> https://code.google.com/p/angleproject/issues/detail?id=901 , which is
> blocking the integration of drawElements' AOSP tests in ANGLE. I'm not
> sure but think it's likely these tests will only pass on hardware that
> supports dynamic loops and that doesn't require loops to be unrolled.
>
> -Ken
>
>
> > -----Original Message-----
> > From: Kenneth Russell [mailto:[email protected]]
> > Sent: Friday, March 6, 2015 5:14 PM
> > To: Ben Constable
> > Cc: public webgl
> > Subject: Re: [Public WebGL] Infinite loops allowed in WebGL 1.0
> currently?
> >
> > On Fri, Mar 6, 2015 at 1:04 PM, Ben Constable <[email protected]>
> wrote:
> >> We were looking at a bug in IE recently and came across an interesting
> case:
> >>
> >> http://threejs.org/examples/#webgl_materials_parallaxmap
> >>
> >> This has this fragment of GLSL code:
> >>
> >>                                "for ( int i = 0; i == 0; i += 0 ) {",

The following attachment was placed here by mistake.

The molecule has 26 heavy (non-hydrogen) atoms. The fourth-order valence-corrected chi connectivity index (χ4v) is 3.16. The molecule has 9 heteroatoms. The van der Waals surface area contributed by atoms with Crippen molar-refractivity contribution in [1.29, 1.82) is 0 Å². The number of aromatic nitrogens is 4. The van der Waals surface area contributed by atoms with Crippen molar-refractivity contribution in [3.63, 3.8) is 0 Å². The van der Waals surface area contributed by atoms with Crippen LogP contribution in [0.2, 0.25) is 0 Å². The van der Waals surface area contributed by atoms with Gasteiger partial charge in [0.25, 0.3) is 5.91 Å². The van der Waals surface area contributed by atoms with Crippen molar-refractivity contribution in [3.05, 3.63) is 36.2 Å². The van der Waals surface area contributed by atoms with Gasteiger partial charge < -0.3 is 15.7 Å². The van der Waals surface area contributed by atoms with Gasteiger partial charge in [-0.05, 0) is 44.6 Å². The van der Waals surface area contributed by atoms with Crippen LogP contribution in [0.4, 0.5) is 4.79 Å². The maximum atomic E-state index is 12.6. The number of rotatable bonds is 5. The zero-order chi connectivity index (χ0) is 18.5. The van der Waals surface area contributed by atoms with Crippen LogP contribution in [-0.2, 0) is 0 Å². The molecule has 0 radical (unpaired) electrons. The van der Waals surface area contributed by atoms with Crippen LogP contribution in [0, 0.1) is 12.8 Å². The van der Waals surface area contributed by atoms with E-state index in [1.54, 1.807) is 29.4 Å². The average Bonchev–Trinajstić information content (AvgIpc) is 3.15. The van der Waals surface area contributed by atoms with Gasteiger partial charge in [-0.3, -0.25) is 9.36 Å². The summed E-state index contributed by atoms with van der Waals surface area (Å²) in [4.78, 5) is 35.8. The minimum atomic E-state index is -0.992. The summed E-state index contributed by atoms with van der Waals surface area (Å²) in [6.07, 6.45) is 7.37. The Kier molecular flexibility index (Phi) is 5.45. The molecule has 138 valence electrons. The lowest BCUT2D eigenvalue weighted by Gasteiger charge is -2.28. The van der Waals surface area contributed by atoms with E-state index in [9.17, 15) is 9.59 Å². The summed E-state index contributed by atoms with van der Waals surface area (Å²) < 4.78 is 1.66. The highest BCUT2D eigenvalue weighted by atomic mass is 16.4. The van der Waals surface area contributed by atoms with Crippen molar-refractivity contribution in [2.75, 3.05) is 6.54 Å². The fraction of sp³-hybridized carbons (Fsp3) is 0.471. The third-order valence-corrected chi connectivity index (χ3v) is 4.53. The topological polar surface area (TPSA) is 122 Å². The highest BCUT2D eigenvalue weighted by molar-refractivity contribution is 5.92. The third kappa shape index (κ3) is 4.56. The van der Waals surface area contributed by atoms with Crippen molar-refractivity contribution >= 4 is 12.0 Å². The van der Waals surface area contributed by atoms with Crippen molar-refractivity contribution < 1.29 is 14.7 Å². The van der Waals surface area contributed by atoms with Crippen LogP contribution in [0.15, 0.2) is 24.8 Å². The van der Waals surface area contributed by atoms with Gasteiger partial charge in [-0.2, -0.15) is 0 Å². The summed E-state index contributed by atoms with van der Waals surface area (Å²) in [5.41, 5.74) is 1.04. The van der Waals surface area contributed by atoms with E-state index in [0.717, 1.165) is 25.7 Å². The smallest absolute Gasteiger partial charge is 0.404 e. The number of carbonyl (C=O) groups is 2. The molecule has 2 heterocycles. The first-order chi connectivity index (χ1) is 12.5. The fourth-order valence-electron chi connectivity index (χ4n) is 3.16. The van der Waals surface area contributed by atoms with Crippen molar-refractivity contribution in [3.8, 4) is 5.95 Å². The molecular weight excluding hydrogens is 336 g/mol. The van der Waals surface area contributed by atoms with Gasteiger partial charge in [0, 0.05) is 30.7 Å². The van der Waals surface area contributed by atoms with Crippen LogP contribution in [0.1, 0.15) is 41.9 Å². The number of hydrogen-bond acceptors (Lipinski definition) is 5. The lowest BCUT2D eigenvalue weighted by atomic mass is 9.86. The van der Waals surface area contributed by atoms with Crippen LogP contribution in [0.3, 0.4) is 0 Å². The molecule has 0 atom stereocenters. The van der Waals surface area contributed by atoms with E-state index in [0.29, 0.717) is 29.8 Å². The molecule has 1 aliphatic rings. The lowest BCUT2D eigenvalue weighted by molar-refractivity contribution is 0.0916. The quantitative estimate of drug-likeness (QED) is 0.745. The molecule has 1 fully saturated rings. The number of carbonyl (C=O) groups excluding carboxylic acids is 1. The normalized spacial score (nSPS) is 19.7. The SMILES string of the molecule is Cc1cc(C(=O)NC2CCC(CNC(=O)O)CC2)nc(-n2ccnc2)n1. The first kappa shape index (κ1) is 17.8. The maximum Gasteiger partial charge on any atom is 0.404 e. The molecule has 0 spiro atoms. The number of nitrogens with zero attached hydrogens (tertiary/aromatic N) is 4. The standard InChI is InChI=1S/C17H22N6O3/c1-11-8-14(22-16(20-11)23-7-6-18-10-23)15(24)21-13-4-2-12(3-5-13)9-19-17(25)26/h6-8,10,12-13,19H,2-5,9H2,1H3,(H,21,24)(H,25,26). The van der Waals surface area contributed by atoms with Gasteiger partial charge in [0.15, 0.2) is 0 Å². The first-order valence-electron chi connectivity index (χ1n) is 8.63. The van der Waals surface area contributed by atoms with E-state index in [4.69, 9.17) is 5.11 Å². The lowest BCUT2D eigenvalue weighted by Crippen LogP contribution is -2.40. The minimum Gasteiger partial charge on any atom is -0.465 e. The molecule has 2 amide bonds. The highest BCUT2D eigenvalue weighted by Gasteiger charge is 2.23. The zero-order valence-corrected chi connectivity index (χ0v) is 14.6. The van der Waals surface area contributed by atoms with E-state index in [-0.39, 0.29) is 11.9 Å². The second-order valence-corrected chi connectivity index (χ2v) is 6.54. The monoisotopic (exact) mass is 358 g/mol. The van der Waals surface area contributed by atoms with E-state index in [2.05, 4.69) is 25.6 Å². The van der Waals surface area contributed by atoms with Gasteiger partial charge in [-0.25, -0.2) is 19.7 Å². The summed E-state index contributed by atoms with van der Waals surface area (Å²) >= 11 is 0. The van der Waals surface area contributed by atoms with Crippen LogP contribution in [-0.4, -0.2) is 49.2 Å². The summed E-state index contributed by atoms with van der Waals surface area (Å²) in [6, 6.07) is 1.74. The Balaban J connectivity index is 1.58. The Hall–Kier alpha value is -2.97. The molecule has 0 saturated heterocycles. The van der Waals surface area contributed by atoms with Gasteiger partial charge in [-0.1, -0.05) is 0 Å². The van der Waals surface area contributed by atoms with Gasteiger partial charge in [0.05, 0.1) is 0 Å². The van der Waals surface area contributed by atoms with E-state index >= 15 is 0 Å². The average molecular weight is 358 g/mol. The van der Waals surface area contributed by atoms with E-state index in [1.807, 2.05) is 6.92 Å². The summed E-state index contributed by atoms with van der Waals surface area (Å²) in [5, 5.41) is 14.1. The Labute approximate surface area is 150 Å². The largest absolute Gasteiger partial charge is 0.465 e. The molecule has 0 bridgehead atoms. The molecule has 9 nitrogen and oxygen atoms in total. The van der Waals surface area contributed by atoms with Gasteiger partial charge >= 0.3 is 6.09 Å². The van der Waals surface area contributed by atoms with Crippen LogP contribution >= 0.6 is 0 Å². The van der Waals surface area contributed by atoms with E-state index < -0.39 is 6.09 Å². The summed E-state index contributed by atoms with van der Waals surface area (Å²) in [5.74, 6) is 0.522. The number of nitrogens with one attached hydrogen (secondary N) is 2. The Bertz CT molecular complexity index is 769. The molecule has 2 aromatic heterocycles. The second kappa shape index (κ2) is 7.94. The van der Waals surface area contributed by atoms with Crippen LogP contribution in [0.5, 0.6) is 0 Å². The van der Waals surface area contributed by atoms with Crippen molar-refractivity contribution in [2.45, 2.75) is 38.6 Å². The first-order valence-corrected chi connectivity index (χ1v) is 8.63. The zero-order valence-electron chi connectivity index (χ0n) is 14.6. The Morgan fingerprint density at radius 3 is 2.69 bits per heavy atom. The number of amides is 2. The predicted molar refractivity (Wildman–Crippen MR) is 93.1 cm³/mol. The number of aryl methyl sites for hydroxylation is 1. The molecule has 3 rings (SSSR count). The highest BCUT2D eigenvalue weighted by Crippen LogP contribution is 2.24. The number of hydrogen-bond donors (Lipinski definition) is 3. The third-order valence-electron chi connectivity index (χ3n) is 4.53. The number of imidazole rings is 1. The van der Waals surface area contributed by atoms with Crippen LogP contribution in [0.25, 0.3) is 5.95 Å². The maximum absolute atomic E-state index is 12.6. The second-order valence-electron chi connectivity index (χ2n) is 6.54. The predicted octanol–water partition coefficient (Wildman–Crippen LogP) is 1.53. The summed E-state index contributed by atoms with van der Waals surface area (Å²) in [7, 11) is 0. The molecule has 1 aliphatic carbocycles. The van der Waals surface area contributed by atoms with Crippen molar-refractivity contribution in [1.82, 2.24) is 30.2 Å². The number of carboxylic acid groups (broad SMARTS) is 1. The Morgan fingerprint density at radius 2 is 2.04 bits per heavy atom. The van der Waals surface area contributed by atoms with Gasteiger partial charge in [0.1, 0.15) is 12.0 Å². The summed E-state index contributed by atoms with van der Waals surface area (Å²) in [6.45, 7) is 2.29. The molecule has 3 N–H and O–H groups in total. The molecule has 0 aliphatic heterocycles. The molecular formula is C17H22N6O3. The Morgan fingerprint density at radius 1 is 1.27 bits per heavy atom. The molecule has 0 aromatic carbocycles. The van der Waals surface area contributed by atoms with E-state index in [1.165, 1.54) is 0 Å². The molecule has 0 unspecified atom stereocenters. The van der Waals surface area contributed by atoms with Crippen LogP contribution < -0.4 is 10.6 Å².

> >>
> >> This is obviously an infinite loop. I am assuming that the site is
> >> working because the code is never hit in practice.
> >>
> >> The way that we translate GLSL, this is a bit tricky for us. It
> >> appears that ANGLE is outputting [loop] in HLSL, and on most hardware
> >> this will happily generate an infinite loop that causes TDRs in the
> >> shader (we can make Chrome TDR using loop constructs like this).
> >>
> >> The specification for loops in GLSL seems to have a lot of effort put
> >> into preventing unverifiable loops – is the case of a zero increment
> >> an oversight in the specification? I would love to return an error for